Vöärloupen uut de Tyd / Omens about our Last Hour

Vöärloupen. Et sel toch skyr weasen, as wy unse wyrd weyten kinnen döär wat of wy seen in de wearld um us hin? Et perbleam is, meynstyds doon wy neet een sood med dee vöärloupen dee vöär us loupen, en anders to låt. Of, villicht, berüsten wy uns in et onvormydelike. Kyk mor eyns een mål når disse vortelling uut Dreante:

Veurbeduudsels leuf ik wel aan, omdat ik zoiets zulf beleefd heb. Mien vrouw weet et ook wel, dat wie op een oavend geklop op et raam heurden. Ik van t bedde af om te zien, wat of er buutn was. Niks tezien; t was n mooie nacht en de moan scheen; ik kon ver kiekn, maar gien mens te bekennen. Enkele weekn later heurden wie etzulfde geklop opnei. Aan t zulfde roam en t was t zulfde geluud. Ik zeg teegn de vrouw: “Maar es weer zien, of er nou dan iene is.” k Schoot uut bedde en gung hen buutn. Ja, daar stun een buurman, die zee, dat er iene sturvn was in de buurte; ik mus eevn met om te helpn.

Een ander geval is ons gezin ook overkomen. Wie harn n keer twee kinder ziek. En toen kwam er elke dag een hond te joeln. Ie ging dichte bie ons huus zitn en hoelde erbarmeliek. Iene van de kinder is overleden; de ander is geneezn. Maar et gekke is toch wel, dat die hond er nooit weer west is. Ik moet er voak aan denkn; zol zo’n beest er weet van hebben, dat er wat gebeurn zel?

Verleden jaar was de buurvrouw arg ziek. Sie hebben ook n hontien en dat beest jankt nooit. Maar toen wel, allernoarst. Ik zei teegn de vrouw: “Ik vertrouw et niet met buurvrouw; t zel wel verkeerd afloopn.” Ze is beter worn en t jankn is ook opholn; in dit geval kwam et dus niet uut.

Uut de Kollektsy van Wever, vorsåmelår van volksvortellingen in Dreante en Süüd-Grönn

Wy hebben hyr twey arten vöärloupen: et bunken rund et huus, en een hünd dee juult as een pudje, so vöäl. Dit binnen beident vortellingen dee wy ofter höyren in Nedderland en Düütskland, en villich ouk dårbuten. Ik wil my een mål fokuseren up dee hünd. Disse vortelling likt een heyl sood up wat of wy in Oldengelske en Nornse poetiske bornen vinden oaver de sogeheyten krigsbisten. Dit binnen bisten dee höär med de krygers når et slaktveld gån, um dår to feasten up de gevallenen (John Niles, “Pagan Survivals and Popular Belief,” in The Cambridge Companion to Old English Literature, Second Edition (2013), p. 127). Et meynst bekinde bist dat so deynst düt is de råv, dee ouk oft wårelk up et slachtveld was, um dår de achterblyvende liggåmen to behappen. Dit kinnen ju byvübbeld seen in et dichtwark Beowulf vers 3026b-3029b:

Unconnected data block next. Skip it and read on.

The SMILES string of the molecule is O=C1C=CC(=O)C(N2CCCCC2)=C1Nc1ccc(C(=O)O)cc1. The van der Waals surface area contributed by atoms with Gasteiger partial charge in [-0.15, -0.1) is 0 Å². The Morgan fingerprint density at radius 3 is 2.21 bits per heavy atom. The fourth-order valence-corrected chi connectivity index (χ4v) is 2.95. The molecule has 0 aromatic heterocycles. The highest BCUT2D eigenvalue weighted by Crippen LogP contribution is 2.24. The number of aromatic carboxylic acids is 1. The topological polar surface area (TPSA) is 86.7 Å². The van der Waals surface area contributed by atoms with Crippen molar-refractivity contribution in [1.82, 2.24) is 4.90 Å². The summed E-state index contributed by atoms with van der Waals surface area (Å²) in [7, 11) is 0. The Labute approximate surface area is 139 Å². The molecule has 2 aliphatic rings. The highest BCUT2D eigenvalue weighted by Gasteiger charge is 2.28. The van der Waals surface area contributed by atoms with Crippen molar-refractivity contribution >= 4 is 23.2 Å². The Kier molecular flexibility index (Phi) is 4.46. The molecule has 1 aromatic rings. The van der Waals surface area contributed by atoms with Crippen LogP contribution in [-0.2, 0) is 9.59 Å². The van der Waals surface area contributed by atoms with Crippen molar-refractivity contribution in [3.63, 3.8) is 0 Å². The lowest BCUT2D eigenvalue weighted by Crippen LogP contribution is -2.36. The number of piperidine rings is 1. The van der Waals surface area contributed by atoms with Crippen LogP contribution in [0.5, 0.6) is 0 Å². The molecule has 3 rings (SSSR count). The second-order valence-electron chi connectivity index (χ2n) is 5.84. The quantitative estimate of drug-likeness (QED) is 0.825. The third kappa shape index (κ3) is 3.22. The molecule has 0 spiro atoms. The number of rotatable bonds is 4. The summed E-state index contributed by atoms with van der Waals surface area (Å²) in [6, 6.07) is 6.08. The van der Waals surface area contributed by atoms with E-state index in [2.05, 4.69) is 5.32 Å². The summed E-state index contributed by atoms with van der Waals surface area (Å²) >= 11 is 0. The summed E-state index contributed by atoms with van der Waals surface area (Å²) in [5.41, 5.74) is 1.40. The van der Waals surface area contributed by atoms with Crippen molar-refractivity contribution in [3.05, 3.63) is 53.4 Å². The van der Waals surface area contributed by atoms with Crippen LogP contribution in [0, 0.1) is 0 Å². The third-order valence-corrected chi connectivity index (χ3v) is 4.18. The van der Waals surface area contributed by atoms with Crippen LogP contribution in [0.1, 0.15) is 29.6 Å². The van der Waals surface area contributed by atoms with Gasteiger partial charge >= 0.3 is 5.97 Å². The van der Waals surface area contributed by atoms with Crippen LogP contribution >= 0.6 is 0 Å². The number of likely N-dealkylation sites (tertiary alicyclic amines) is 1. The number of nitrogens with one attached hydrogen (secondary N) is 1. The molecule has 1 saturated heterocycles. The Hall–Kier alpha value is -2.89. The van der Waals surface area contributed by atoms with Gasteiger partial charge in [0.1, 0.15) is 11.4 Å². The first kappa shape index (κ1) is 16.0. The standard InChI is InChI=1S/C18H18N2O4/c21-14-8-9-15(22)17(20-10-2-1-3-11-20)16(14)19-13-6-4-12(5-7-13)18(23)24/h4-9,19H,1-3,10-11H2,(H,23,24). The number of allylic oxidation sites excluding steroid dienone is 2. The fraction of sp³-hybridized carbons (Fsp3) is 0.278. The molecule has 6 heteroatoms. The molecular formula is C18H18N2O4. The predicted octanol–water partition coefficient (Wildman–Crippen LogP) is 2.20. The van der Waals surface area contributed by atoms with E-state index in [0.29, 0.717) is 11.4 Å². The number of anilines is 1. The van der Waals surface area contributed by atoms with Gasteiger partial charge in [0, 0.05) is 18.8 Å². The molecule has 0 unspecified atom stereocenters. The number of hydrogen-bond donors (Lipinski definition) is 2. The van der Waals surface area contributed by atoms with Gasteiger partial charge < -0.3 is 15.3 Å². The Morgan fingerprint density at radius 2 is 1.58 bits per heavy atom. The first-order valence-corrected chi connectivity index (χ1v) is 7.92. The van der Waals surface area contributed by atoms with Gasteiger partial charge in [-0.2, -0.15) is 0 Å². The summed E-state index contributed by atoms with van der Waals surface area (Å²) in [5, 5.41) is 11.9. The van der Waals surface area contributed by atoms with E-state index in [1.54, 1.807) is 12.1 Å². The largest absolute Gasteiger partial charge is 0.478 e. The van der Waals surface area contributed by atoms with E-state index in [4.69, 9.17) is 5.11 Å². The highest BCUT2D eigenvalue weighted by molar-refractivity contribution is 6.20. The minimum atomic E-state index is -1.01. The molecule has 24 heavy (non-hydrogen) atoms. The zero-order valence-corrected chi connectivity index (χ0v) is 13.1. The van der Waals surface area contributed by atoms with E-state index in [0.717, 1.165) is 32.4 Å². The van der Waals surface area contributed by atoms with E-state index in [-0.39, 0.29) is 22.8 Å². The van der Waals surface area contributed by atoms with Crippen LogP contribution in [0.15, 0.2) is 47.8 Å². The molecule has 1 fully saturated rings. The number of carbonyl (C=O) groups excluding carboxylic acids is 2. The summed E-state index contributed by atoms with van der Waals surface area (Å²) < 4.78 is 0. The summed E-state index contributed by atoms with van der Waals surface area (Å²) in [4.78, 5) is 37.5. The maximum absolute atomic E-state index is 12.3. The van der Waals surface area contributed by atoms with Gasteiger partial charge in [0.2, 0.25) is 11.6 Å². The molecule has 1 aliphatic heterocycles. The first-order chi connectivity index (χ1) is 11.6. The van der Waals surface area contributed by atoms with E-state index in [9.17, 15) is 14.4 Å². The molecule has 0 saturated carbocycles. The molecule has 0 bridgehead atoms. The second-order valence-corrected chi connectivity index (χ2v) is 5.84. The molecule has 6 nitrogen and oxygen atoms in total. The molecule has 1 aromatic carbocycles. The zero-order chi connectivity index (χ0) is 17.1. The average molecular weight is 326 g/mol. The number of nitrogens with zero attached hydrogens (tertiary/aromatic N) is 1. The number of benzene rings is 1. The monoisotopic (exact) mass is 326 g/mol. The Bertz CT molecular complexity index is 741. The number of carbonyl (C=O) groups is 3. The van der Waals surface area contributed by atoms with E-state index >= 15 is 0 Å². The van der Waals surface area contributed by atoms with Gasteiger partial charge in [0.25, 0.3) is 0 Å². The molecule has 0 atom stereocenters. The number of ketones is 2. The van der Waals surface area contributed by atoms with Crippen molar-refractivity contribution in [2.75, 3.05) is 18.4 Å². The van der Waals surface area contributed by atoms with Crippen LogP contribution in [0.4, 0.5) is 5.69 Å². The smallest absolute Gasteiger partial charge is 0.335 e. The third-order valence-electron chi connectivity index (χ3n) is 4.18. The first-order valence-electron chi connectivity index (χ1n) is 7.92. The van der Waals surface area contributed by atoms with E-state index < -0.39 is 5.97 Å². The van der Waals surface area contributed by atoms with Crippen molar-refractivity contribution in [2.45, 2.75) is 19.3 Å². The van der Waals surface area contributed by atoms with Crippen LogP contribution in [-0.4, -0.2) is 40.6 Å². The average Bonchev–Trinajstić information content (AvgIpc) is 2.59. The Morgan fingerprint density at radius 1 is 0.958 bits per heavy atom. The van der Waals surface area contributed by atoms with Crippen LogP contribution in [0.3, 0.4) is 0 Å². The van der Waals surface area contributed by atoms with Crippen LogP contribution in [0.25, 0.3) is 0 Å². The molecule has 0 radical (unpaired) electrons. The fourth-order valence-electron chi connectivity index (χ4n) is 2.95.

Ac se wonna hrefn

Fus ofer fægum | fela reordian

Earne secgan | hu him æt æte speow

Þenden he wið wulf | wæl reafode

Born: link

Råven binnen geheyl swartbedekt, en düs dee bisten dee höär rund de douden begeaven. See binnen in de Nedderlanske kontekst oft ulen worden, umreaden der binnen neet een sood råven up dit laege land.

Ouk de wülv is hum oft to vinden up et slachtveld in dichtwarken lykas Beowulf. Et is düs logisk, dat disse bisten teakens (in Peircianske beteykenis) vöär de nådernde doud werden. Vanuut disse kontekst wordt et düdelik, dat disse bisten ouk in andre situåtsys, et neet weldådige, dågelks leavent, höär torechtkommen binnen. Now binnen et swarte hünden in stea van wülven, dee höär de douden uutjulen. Süms kin dit bist ouk een doude weasen, lykas in disse vortelling uut Brandenburg:

Wen dië Schummeringe ran kam, den mokte jiëder, det e inne Schtoue kam … den kam int Dörrep där grote schwarte Hunt, un vör dän reet jiëder uet. Där woar so groet wi en eenjärijet Kallef, un det Füër brende em ümmer uten Rachen so ruet, un dië Ouen brendn wië in Poar Kiënbalster. Wuë oendes noch eender allene uppe Schtroate jink, doa woar där Hunt bëi em un jink met bes vörre Döäre, wuë man hen jink; doa bleech e schtoan, un wen man wedder ruet kaem, den woar där oek wedder doa, un jelette enen wedder noa Hues … Där Nachtwechter het em äber kene Ro jeloatn, där het ümmer jeseäd: ‘Wat wert etten förn Hunt sin? In older verwünschter Eddelman is et, där mut nou als Hunt rum loepn.’